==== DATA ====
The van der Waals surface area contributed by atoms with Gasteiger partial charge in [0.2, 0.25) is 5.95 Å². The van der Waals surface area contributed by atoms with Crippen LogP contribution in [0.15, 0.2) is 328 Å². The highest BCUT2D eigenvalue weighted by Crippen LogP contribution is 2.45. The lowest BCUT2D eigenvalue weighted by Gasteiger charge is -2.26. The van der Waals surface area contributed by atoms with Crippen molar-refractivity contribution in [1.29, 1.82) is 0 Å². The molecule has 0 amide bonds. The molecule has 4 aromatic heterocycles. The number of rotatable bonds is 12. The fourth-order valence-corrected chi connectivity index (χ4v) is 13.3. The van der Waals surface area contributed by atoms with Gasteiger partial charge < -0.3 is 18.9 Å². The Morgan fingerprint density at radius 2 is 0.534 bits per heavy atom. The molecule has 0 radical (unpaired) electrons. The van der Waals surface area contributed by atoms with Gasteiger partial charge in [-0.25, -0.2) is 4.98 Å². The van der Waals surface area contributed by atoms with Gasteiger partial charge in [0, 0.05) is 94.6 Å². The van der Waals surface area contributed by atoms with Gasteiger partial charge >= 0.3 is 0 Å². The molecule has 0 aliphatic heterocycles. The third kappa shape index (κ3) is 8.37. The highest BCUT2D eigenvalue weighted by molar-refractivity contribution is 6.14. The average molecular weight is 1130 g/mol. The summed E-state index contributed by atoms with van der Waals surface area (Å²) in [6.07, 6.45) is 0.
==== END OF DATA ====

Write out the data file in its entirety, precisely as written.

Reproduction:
The van der Waals surface area contributed by atoms with Gasteiger partial charge in [0.2, 0.25) is 5.95 Å². The van der Waals surface area contributed by atoms with Crippen LogP contribution in [0.15, 0.2) is 328 Å². The highest BCUT2D eigenvalue weighted by Crippen LogP contribution is 2.45. The lowest BCUT2D eigenvalue weighted by Gasteiger charge is -2.26. The van der Waals surface area contributed by atoms with Crippen molar-refractivity contribution in [1.29, 1.82) is 0 Å². The molecule has 0 amide bonds. The molecule has 4 aromatic heterocycles. The number of rotatable bonds is 12. The fourth-order valence-corrected chi connectivity index (χ4v) is 13.3. The van der Waals surface area contributed by atoms with Gasteiger partial charge < -0.3 is 18.9 Å². The Morgan fingerprint density at radius 2 is 0.534 bits per heavy atom. The molecule has 0 radical (unpaired) electrons. The van der Waals surface area contributed by atoms with Gasteiger partial charge in [-0.25, -0.2) is 4.98 Å². The van der Waals surface area contributed by atoms with Gasteiger partial charge in [0, 0.05) is 94.6 Å². The van der Waals surface area contributed by atoms with Gasteiger partial charge >= 0.3 is 0 Å². The molecule has 0 aliphatic heterocycles. The third kappa shape index (κ3) is 8.37. The highest BCUT2D eigenvalue weighted by molar-refractivity contribution is 6.14. The average molecular weight is 1130 g/mol. The summed E-state index contributed by atoms with van der Waals surface area (Å²) in [6.07, 6.45) is 0.